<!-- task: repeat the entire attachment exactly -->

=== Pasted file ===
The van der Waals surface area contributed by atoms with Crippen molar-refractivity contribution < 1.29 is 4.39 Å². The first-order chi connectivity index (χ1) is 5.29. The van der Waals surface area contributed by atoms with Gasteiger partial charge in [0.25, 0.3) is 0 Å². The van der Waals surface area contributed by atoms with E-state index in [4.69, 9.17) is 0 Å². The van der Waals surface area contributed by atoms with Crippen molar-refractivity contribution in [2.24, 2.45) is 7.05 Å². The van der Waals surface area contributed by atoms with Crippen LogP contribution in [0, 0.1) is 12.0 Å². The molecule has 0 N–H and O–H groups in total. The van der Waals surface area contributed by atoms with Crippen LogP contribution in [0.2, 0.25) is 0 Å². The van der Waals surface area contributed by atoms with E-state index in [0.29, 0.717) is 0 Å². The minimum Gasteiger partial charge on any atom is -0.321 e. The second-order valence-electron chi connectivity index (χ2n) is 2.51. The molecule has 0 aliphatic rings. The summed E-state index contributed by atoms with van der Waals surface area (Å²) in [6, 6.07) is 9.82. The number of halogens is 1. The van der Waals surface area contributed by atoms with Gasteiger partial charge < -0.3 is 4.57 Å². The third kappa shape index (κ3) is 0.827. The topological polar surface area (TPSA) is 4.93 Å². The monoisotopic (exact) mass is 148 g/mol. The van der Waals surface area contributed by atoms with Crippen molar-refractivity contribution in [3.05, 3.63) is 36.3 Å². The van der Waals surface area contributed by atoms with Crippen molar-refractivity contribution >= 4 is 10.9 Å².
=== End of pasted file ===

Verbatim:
The van der Waals surface area contributed by atoms with Crippen molar-refractivity contribution < 1.29 is 4.39 Å². The first-order chi connectivity index (χ1) is 5.29. The van der Waals surface area contributed by atoms with Gasteiger partial charge in [0.25, 0.3) is 0 Å². The van der Waals surface area contributed by atoms with E-state index in [4.69, 9.17) is 0 Å². The van der Waals surface area contributed by atoms with Crippen molar-refractivity contribution in [2.24, 2.45) is 7.05 Å². The van der Waals surface area contributed by atoms with Crippen LogP contribution in [0, 0.1) is 12.0 Å². The molecule has 0 N–H and O–H groups in total. The van der Waals surface area contributed by atoms with Crippen LogP contribution in [0.2, 0.25) is 0 Å². The van der Waals surface area contributed by atoms with E-state index in [0.29, 0.717) is 0 Å². The minimum Gasteiger partial charge on any atom is -0.321 e. The second-order valence-electron chi connectivity index (χ2n) is 2.51. The molecule has 0 aliphatic rings. The summed E-state index contributed by atoms with van der Waals surface area (Å²) in [6, 6.07) is 9.82. The number of halogens is 1. The van der Waals surface area contributed by atoms with Gasteiger partial charge < -0.3 is 4.57 Å². The third kappa shape index (κ3) is 0.827. The topological polar surface area (TPSA) is 4.93 Å². The monoisotopic (exact) mass is 148 g/mol. The van der Waals surface area contributed by atoms with Crippen molar-refractivity contribution in [3.05, 3.63) is 36.3 Å². The van der Waals surface area contributed by atoms with Crippen molar-refractivity contribution >= 4 is 10.9 Å².